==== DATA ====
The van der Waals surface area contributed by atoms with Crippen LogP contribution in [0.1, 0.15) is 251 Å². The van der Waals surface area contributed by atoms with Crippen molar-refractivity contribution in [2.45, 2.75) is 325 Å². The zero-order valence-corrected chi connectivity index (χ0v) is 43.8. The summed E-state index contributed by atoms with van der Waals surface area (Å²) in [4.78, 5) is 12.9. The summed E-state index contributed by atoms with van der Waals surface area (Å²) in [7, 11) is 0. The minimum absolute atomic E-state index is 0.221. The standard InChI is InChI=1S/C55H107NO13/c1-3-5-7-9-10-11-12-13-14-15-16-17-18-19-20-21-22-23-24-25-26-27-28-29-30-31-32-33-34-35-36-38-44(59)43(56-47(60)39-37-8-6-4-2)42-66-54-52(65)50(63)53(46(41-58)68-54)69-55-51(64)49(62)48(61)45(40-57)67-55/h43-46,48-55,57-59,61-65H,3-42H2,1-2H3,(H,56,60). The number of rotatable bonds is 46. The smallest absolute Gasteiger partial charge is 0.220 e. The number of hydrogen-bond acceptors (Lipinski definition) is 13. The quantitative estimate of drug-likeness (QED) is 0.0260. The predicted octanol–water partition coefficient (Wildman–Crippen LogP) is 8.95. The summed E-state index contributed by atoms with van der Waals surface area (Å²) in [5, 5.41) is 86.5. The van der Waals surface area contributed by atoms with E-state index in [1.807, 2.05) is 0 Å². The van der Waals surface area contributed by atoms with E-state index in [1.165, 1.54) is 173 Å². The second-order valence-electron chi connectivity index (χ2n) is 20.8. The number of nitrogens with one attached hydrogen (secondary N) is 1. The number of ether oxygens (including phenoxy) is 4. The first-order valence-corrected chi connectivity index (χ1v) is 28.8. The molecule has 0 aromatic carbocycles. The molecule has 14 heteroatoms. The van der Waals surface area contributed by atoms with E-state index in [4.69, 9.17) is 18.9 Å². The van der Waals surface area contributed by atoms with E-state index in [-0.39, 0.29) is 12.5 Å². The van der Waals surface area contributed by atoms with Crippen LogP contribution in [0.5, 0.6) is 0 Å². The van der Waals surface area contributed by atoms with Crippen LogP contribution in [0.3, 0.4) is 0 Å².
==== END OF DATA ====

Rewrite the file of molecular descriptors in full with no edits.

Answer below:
The van der Waals surface area contributed by atoms with Crippen LogP contribution in [0.1, 0.15) is 251 Å². The van der Waals surface area contributed by atoms with Crippen molar-refractivity contribution in [2.45, 2.75) is 325 Å². The zero-order valence-corrected chi connectivity index (χ0v) is 43.8. The summed E-state index contributed by atoms with van der Waals surface area (Å²) in [4.78, 5) is 12.9. The summed E-state index contributed by atoms with van der Waals surface area (Å²) in [7, 11) is 0. The minimum absolute atomic E-state index is 0.221. The standard InChI is InChI=1S/C55H107NO13/c1-3-5-7-9-10-11-12-13-14-15-16-17-18-19-20-21-22-23-24-25-26-27-28-29-30-31-32-33-34-35-36-38-44(59)43(56-47(60)39-37-8-6-4-2)42-66-54-52(65)50(63)53(46(41-58)68-54)69-55-51(64)49(62)48(61)45(40-57)67-55/h43-46,48-55,57-59,61-65H,3-42H2,1-2H3,(H,56,60). The number of rotatable bonds is 46. The smallest absolute Gasteiger partial charge is 0.220 e. The number of hydrogen-bond acceptors (Lipinski definition) is 13. The quantitative estimate of drug-likeness (QED) is 0.0260. The predicted octanol–water partition coefficient (Wildman–Crippen LogP) is 8.95. The summed E-state index contributed by atoms with van der Waals surface area (Å²) in [5, 5.41) is 86.5. The van der Waals surface area contributed by atoms with E-state index in [1.807, 2.05) is 0 Å². The van der Waals surface area contributed by atoms with E-state index in [1.165, 1.54) is 173 Å². The second-order valence-electron chi connectivity index (χ2n) is 20.8. The number of nitrogens with one attached hydrogen (secondary N) is 1. The number of ether oxygens (including phenoxy) is 4. The first-order valence-corrected chi connectivity index (χ1v) is 28.8. The molecule has 0 aromatic carbocycles. The molecule has 14 heteroatoms. The van der Waals surface area contributed by atoms with E-state index in [4.69, 9.17) is 18.9 Å². The van der Waals surface area contributed by atoms with E-state index in [-0.39, 0.29) is 12.5 Å². The van der Waals surface area contributed by atoms with Crippen LogP contribution in [0.5, 0.6) is 0 Å². The van der Waals surface area contributed by atoms with Crippen LogP contribution in [0.3, 0.4) is 0 Å².